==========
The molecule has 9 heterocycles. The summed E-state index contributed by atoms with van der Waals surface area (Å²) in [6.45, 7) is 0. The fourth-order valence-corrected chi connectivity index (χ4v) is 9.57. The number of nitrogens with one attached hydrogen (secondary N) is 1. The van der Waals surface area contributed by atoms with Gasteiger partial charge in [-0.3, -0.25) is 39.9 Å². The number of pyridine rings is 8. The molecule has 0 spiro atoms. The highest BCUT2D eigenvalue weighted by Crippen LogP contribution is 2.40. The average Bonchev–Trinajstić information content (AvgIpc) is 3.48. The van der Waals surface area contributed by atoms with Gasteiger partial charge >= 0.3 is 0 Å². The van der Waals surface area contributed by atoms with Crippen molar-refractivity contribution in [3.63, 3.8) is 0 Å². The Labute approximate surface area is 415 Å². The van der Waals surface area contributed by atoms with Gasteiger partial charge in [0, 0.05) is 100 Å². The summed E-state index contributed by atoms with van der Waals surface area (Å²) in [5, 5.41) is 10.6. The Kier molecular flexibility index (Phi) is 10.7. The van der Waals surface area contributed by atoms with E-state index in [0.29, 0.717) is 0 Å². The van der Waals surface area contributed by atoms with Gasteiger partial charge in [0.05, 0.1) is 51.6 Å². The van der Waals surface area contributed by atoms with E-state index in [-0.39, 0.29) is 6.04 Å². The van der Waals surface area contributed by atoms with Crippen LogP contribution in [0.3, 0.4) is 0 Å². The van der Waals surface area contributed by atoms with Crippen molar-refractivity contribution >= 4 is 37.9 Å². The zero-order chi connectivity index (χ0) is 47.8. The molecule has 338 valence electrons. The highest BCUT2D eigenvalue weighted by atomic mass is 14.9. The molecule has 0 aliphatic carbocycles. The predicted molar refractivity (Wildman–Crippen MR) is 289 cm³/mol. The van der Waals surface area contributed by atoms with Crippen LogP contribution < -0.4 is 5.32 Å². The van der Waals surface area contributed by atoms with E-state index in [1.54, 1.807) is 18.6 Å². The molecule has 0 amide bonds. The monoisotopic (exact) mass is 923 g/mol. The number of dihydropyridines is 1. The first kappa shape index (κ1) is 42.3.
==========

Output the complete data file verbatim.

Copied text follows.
The molecule has 9 heterocycles. The summed E-state index contributed by atoms with van der Waals surface area (Å²) in [6.45, 7) is 0. The fourth-order valence-corrected chi connectivity index (χ4v) is 9.57. The number of nitrogens with one attached hydrogen (secondary N) is 1. The van der Waals surface area contributed by atoms with Gasteiger partial charge in [-0.3, -0.25) is 39.9 Å². The number of pyridine rings is 8. The molecule has 0 spiro atoms. The highest BCUT2D eigenvalue weighted by Crippen LogP contribution is 2.40. The average Bonchev–Trinajstić information content (AvgIpc) is 3.48. The van der Waals surface area contributed by atoms with Gasteiger partial charge >= 0.3 is 0 Å². The van der Waals surface area contributed by atoms with Crippen molar-refractivity contribution in [3.63, 3.8) is 0 Å². The Labute approximate surface area is 415 Å². The van der Waals surface area contributed by atoms with Gasteiger partial charge in [0, 0.05) is 100 Å². The summed E-state index contributed by atoms with van der Waals surface area (Å²) in [5, 5.41) is 10.6. The Kier molecular flexibility index (Phi) is 10.7. The van der Waals surface area contributed by atoms with E-state index in [0.29, 0.717) is 0 Å². The van der Waals surface area contributed by atoms with Gasteiger partial charge in [0.05, 0.1) is 51.6 Å². The van der Waals surface area contributed by atoms with E-state index in [-0.39, 0.29) is 6.04 Å². The van der Waals surface area contributed by atoms with Crippen LogP contribution in [0.3, 0.4) is 0 Å². The van der Waals surface area contributed by atoms with Crippen molar-refractivity contribution >= 4 is 37.9 Å². The zero-order chi connectivity index (χ0) is 47.8. The molecule has 338 valence electrons. The highest BCUT2D eigenvalue weighted by atomic mass is 14.9. The molecule has 0 aliphatic carbocycles. The predicted molar refractivity (Wildman–Crippen MR) is 289 cm³/mol. The van der Waals surface area contributed by atoms with Crippen LogP contribution < -0.4 is 5.32 Å². The van der Waals surface area contributed by atoms with E-state index in [1.54, 1.807) is 18.6 Å². The molecule has 0 amide bonds. The monoisotopic (exact) mass is 923 g/mol. The number of dihydropyridines is 1. The first kappa shape index (κ1) is 42.3.